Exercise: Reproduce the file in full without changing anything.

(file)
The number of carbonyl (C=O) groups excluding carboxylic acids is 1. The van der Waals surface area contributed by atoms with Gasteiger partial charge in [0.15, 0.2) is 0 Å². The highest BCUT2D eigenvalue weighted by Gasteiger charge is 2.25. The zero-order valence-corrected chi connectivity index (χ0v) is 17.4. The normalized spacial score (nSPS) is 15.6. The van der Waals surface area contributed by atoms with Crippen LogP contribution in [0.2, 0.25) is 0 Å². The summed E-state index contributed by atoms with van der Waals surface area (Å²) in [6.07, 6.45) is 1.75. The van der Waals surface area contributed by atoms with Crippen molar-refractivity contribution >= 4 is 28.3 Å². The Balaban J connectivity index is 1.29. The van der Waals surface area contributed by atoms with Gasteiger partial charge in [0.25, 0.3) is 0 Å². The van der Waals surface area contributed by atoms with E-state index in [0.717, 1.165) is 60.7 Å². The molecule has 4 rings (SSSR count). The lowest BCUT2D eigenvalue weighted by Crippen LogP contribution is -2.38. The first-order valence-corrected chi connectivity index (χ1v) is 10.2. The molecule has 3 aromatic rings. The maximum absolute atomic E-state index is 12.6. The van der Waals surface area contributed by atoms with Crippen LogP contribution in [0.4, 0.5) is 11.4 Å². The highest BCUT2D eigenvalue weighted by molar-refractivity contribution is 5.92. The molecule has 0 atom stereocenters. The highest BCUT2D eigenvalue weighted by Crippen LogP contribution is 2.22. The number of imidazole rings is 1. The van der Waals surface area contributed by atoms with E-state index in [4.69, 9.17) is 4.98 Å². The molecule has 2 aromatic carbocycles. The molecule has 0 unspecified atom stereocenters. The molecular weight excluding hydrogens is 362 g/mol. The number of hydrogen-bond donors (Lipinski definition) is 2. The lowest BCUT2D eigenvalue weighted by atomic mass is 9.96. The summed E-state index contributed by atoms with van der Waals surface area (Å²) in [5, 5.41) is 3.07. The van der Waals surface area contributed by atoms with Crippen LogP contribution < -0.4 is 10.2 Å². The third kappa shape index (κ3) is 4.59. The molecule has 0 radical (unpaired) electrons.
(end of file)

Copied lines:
The number of carbonyl (C=O) groups excluding carboxylic acids is 1. The van der Waals surface area contributed by atoms with Gasteiger partial charge in [0.15, 0.2) is 0 Å². The highest BCUT2D eigenvalue weighted by Gasteiger charge is 2.25. The zero-order valence-corrected chi connectivity index (χ0v) is 17.4. The normalized spacial score (nSPS) is 15.6. The van der Waals surface area contributed by atoms with Crippen LogP contribution in [0.2, 0.25) is 0 Å². The summed E-state index contributed by atoms with van der Waals surface area (Å²) in [6.07, 6.45) is 1.75. The van der Waals surface area contributed by atoms with Crippen molar-refractivity contribution >= 4 is 28.3 Å². The Balaban J connectivity index is 1.29. The van der Waals surface area contributed by atoms with Gasteiger partial charge in [0.25, 0.3) is 0 Å². The van der Waals surface area contributed by atoms with E-state index in [0.717, 1.165) is 60.7 Å². The molecule has 4 rings (SSSR count). The lowest BCUT2D eigenvalue weighted by Crippen LogP contribution is -2.38. The first-order valence-corrected chi connectivity index (χ1v) is 10.2. The molecule has 3 aromatic rings. The maximum absolute atomic E-state index is 12.6. The van der Waals surface area contributed by atoms with Crippen LogP contribution in [0.4, 0.5) is 11.4 Å². The highest BCUT2D eigenvalue weighted by molar-refractivity contribution is 5.92. The molecule has 0 atom stereocenters. The highest BCUT2D eigenvalue weighted by Crippen LogP contribution is 2.22. The number of imidazole rings is 1. The van der Waals surface area contributed by atoms with E-state index in [4.69, 9.17) is 4.98 Å². The molecule has 2 aromatic carbocycles. The molecule has 0 unspecified atom stereocenters. The molecular weight excluding hydrogens is 362 g/mol. The number of hydrogen-bond donors (Lipinski definition) is 2. The lowest BCUT2D eigenvalue weighted by atomic mass is 9.96. The summed E-state index contributed by atoms with van der Waals surface area (Å²) in [5, 5.41) is 3.07. The van der Waals surface area contributed by atoms with Crippen LogP contribution < -0.4 is 10.2 Å². The third kappa shape index (κ3) is 4.59. The molecule has 0 radical (unpaired) electrons.